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ERIC Number: ED171083
Record Type: RIE
Publication Date: 1979-Apr
Pages: 30
Abstractor: N/A
Semantic Integration in Learning Disabled Children.
Klein-Konigsberg, Estelle
The study involving 60 learning disabled (LD) children (7-10 years old) was designed to determine if LD children go beyond the given information when trying to understand and remember sentences, i.e., do they spontaneously construct inferential relationships like adults and other children, or do they attend to and rehearse individual sentences of specific sentence constituents. In addition to assessing memory strategies, two types of sentences (highly imageable versus not easily imaged) were presented to determine whether or not semantic integration by these children was related to, or facilitated by, image factors. Further, developmental changes in the use of integrative skills were analyzed. The mode of storage, or the performance of integration, was measured by testing the children's abilities to recognize sentences which were never actually presented, but could be derived through a comprehension of relationships among semantically related sentences. Results indicated that normal children spontaneously integrate the information expressed by a number of nonconsecutively presented, but semantically related, sentences; LD children do not. LD children appeared to attend to smaller units, short sentences, as well as words. (SBH)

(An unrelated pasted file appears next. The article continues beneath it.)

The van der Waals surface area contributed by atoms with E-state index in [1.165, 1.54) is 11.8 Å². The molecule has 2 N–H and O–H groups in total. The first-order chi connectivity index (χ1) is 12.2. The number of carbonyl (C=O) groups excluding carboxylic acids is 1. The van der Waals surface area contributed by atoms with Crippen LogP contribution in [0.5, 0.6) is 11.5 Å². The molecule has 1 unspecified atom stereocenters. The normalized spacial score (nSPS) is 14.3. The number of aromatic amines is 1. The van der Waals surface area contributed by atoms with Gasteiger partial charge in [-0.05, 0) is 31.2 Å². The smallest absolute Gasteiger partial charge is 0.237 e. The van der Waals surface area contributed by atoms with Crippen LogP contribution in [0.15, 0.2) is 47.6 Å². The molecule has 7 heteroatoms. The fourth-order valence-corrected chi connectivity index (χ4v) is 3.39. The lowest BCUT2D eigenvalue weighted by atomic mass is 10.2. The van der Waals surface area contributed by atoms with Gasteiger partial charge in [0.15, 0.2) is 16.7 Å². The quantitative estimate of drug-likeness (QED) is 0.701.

Publication Type: Reports - Research; Speeches/Meeting Papers
Education Level: N/A
Audience: N/A
Language: English
Sponsor: N/A
Authoring Institution: N/A
Note: Paper presented at the Annual International Convention, The Council for Exceptional Children (57th, Dallas, Texas, April 22-27, 1979, Session F-36)